News / Halifax

Poor visibility and lighting were factors in Air Canada crash landing in Halifax: Report

A Transportation Safety Board probe into the 2015 event that injured 25 people was released Thursday

Air Canada Flight 624 crash-landed at Halifax Stanfield International Airport during a March 2015 blizzard.

The Canadian Press/File

Air Canada Flight 624 crash-landed at Halifax Stanfield International Airport during a March 2015 blizzard.

HALIFAX — As Air Canada Flight 624 made its final, ill-fated approach toward Halifax's main airport in a raging blizzard, no one in the cockpit was checking the plane's altitude or distance from the runway.

The pilots had no idea the aircraft, carrying 133 passengers and five crew, had strayed from its intended flight path and was flying too low.

"It was only in the last few seconds of the flight, after the pilots disengaged the autopilot to land manually, that they then realized the aircraft was too low and too far back," the Transportation Safety Board of Canada concluded in a final investigation report released Thursday, more than two years after the crash landing.

The report cited several other factors in the 2015 crash, including problems with runway lighting and something the board called "plan continuation bias."

And it described in gripping detail what happened when the flight crew realized the aircraft was about to hit the ground.

The captain poured on the thrust and pulled back on the stick to gain altitude for a go-around, but it was too late.

A second later, one of the jet's tires hit an approach light about 260 metres from the runway threshold, and the aircraft clipped some power lines, knocking out power to the airport. The jet's main landing gear and left engine then struck a snowbank and the Airbus 320-211 smashed into an antenna array before bouncing twice along the Runway 05 for another 600 metres amid a shower of sparks and leaking fuel.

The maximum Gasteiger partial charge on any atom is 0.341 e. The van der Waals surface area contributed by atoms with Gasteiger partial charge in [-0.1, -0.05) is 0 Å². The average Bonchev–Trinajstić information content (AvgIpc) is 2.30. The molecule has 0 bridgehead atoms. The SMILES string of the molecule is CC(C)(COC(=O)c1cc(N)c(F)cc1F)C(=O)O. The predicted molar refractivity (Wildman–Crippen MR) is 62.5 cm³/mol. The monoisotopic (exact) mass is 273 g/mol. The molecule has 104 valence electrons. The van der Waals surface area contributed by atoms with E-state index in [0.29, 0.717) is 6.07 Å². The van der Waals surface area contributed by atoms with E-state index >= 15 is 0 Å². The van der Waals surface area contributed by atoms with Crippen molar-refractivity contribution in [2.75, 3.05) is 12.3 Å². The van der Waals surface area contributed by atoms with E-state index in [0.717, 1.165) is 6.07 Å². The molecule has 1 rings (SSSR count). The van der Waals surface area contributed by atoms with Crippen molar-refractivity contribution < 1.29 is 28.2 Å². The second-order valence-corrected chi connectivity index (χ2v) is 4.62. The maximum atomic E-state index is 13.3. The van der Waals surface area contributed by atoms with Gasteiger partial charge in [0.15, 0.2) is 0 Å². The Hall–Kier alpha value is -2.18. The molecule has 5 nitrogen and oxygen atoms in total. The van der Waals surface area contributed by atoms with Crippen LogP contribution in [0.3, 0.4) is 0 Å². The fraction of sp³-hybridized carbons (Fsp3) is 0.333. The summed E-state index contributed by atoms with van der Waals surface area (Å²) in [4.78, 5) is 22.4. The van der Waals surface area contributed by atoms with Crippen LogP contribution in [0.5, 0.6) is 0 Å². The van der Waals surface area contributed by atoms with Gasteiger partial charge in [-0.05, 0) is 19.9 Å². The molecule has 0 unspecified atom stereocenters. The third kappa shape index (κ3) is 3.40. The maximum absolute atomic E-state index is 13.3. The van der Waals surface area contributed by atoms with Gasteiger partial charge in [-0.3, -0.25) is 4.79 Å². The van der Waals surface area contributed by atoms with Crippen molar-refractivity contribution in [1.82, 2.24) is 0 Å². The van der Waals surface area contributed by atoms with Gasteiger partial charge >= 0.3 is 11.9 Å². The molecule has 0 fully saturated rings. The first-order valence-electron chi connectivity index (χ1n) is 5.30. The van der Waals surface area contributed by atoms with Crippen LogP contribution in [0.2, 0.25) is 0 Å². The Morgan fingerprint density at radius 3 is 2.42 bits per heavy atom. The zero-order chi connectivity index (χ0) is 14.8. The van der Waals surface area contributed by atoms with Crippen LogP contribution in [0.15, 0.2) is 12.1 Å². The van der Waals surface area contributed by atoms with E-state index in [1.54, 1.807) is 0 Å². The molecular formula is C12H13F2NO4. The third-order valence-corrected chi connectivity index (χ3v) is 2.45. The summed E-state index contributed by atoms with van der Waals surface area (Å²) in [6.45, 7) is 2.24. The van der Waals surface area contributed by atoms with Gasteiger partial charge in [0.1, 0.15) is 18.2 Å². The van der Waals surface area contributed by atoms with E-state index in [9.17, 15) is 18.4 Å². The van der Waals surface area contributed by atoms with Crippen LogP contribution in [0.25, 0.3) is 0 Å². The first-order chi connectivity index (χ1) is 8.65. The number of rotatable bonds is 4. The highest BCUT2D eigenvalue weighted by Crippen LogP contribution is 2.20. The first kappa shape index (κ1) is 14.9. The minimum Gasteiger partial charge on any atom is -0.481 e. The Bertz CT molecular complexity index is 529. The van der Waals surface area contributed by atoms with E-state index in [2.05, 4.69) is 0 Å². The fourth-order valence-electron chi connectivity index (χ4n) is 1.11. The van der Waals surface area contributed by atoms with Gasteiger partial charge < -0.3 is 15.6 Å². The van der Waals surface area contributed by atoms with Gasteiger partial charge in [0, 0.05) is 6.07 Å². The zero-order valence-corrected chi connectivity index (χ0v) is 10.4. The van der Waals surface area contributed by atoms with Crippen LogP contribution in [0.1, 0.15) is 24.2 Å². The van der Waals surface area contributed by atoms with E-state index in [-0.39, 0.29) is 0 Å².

The landing gear collapsed, an engine was torn off, but there was no fire.

The crash, described at the time as a "hard landing" by Air Canada, left 25 passengers injured. The aircraft was destroyed.

"Because no emergency was expected, the passengers and cabin crew were not in a brace position at the time of the initial impact," the report says. "Most of the injuries sustained by the passengers were consistent with not adopting a brace position."

The board's report says the aircraft, en route from Toronto, was circling the airport just after midnight on March 29, 2015, when the crew received word from the tower that visibility in the snowstorm had improved to just under one kilometre — the minimum requirement for a landing.

As the plane approached the airport, it was placed in autopilot mode. As well, the flight crew was relying on the "localizer" radio beacon near the runway, which provides only lateral guidance to align the aircraft with the centre line.

In this configuration, the autopilot adjusts the aircraft to maintain its flight path approach angle — in this case 3.5 degrees — and the localizer tells the pilots whether to steer left or right to keep in line with the runway.

Neither device provides information about altitude or distance.

"What a localizer does not provide is vertical guidance," said senior investigator Doug McEwen. "That is up to the flight crew. They must refer to their instruments to ensure they are at the correct height relative to the distance from the runway."